by charlie on Jan 11, 2011 4:52 pm • linkreport


If you limit the definition to "traditional" undergrads - that is, those who are not getting a second bachelor's in nursing, those who are older and are getting a bachelor's in liberal studies through the school of continuing studies, and those who are non-degree students like those just taking EFL courses - the average number of undergrads per semester is 6,016. It's fair to exclude the groups I mentioned because very few of them live in or near Georgetown.

There are grad students as well, of course, though many of them (and off-campus undergrads as well) live in Burleith, Glover Park, and Foxhall, rather than Georgetown. Grad students are also much more likely to have cars, in my experience.

by Dizzy on Jan 11, 2011 5:23 pm • linkreport

Since when have we started defining a drop in car ownership as 'good'? That was always a basic measure of a country's economic health. For example, China had very few cars per capita before, now has it has far more ... as a result of its increasing properity. If car ownership percentages have dropped in Georgetown, I wouldn't take this as a sign that people are 'wanting' to avail themselves more or mass transit, but rather that the ideal of car ownership is further out of reach for many ... for many reasons ... including housing prices which have escalated much faster than salaries. This is troubling news. Not good news.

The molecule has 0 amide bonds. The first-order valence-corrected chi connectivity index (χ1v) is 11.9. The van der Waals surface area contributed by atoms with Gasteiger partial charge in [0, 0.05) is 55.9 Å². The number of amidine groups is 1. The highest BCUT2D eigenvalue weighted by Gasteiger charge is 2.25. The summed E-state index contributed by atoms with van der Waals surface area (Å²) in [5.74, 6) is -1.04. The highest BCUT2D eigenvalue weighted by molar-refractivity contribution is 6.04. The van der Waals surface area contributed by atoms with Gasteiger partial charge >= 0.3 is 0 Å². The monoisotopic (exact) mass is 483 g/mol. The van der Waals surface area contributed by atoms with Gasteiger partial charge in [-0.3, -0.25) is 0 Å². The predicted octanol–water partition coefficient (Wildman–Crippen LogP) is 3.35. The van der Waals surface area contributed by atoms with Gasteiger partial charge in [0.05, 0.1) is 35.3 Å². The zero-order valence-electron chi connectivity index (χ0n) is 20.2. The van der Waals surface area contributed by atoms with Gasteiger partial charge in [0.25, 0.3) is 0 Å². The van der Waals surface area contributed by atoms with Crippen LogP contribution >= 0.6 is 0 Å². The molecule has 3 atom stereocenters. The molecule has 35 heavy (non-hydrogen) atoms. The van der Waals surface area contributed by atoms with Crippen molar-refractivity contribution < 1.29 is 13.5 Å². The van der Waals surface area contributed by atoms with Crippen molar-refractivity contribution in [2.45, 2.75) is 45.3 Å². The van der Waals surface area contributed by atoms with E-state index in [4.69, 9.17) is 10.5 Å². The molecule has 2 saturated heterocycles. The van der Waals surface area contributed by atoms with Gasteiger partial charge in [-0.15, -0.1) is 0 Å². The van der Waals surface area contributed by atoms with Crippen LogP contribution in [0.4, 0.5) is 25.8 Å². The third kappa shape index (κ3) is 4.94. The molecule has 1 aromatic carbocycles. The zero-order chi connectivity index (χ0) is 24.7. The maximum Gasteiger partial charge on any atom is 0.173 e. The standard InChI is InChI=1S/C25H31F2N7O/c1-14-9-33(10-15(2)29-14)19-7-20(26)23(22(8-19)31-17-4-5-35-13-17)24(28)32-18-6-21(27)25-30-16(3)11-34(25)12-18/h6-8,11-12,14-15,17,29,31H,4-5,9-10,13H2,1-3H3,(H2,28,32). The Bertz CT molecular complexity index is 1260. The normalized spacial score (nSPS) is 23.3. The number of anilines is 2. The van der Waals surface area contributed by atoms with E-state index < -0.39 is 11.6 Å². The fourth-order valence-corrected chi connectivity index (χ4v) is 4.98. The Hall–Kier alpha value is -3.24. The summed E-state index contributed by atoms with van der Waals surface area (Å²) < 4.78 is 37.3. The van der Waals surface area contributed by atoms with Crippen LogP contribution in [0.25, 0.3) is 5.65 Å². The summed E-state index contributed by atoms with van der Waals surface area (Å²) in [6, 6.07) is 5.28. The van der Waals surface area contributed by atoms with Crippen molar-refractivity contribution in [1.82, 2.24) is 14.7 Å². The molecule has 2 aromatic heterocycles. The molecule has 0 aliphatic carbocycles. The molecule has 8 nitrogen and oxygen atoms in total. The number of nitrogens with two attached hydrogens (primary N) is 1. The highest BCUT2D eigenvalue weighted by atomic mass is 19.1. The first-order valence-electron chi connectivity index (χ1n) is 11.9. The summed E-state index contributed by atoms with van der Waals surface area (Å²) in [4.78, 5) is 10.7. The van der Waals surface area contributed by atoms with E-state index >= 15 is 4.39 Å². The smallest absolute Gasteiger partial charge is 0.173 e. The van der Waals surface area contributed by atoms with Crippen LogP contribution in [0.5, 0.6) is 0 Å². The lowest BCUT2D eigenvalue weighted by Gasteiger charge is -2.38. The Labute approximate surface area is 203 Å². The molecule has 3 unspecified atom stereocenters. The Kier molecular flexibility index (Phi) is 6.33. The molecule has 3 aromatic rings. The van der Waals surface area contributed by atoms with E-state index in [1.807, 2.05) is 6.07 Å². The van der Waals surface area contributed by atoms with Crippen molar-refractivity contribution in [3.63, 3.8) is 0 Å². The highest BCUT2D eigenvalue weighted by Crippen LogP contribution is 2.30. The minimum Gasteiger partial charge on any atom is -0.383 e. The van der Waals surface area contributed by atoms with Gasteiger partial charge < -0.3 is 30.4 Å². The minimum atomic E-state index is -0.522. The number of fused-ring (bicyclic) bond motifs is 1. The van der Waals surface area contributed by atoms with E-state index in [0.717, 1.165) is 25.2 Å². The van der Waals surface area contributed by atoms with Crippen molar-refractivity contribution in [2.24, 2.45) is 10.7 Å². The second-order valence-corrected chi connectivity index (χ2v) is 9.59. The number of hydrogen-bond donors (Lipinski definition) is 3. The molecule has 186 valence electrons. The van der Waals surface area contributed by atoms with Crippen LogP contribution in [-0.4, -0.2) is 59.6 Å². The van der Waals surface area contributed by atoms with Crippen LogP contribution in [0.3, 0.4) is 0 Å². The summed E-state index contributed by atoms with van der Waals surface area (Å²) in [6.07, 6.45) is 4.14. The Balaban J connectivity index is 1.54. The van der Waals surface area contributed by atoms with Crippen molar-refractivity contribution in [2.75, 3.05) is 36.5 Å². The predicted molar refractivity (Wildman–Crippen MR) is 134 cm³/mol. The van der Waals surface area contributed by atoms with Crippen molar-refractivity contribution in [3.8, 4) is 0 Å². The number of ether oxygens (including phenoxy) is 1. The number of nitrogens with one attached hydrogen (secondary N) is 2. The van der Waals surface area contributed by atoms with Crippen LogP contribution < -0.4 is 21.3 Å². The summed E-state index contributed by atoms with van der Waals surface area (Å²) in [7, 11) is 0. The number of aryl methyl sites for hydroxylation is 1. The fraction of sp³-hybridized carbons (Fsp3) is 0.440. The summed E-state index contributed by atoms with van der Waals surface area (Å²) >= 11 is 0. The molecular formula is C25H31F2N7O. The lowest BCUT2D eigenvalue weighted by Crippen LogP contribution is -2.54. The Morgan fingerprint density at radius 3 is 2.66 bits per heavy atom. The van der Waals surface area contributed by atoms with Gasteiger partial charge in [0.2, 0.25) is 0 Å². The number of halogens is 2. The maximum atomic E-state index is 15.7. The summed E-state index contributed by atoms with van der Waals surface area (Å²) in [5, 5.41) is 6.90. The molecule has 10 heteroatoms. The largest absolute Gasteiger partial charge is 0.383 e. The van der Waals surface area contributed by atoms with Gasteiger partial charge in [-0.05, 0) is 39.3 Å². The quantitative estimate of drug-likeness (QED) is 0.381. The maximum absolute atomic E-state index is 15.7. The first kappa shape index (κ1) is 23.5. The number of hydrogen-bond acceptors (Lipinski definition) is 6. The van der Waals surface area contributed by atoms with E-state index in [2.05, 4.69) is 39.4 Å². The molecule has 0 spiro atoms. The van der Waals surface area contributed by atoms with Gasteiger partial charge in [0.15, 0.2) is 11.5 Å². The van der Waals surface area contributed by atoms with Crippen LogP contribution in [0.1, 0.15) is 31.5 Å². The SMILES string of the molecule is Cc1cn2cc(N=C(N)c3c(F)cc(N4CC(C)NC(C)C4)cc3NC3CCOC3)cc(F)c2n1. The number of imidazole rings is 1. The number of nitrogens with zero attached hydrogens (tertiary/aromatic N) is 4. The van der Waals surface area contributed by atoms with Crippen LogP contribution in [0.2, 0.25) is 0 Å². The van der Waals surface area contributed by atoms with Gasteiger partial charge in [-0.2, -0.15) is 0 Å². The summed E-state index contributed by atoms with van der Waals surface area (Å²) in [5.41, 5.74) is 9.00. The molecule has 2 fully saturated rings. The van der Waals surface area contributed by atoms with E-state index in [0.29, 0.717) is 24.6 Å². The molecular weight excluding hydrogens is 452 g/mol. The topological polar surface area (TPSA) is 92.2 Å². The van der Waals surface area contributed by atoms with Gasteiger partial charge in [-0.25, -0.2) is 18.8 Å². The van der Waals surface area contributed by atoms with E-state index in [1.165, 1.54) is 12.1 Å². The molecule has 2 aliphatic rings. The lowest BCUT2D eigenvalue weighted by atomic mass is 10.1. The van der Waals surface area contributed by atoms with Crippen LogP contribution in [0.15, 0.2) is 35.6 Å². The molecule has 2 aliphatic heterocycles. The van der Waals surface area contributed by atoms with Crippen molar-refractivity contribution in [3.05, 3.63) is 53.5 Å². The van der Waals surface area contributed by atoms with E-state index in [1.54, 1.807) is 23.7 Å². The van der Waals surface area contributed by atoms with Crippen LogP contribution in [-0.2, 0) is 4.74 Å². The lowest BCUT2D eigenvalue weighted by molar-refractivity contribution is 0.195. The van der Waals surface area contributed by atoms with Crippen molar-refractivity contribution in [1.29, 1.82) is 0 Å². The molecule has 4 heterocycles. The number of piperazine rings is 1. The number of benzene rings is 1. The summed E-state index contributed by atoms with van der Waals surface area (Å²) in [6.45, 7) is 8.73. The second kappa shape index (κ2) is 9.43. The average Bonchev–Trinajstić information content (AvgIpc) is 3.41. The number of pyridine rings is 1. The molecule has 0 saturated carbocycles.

by Lance on Jan 11, 2011 5:47 pm • linkreport

Lance: that hearkens back to the days when it was said "what's good for General Motors is good for the country". We're not exactly at that point anymore. The younger generation in particular has lower car ownership rates BY CHOICE, not by necessity as you suggest.

by Froggie on Jan 11, 2011 5:54 pm • linkreport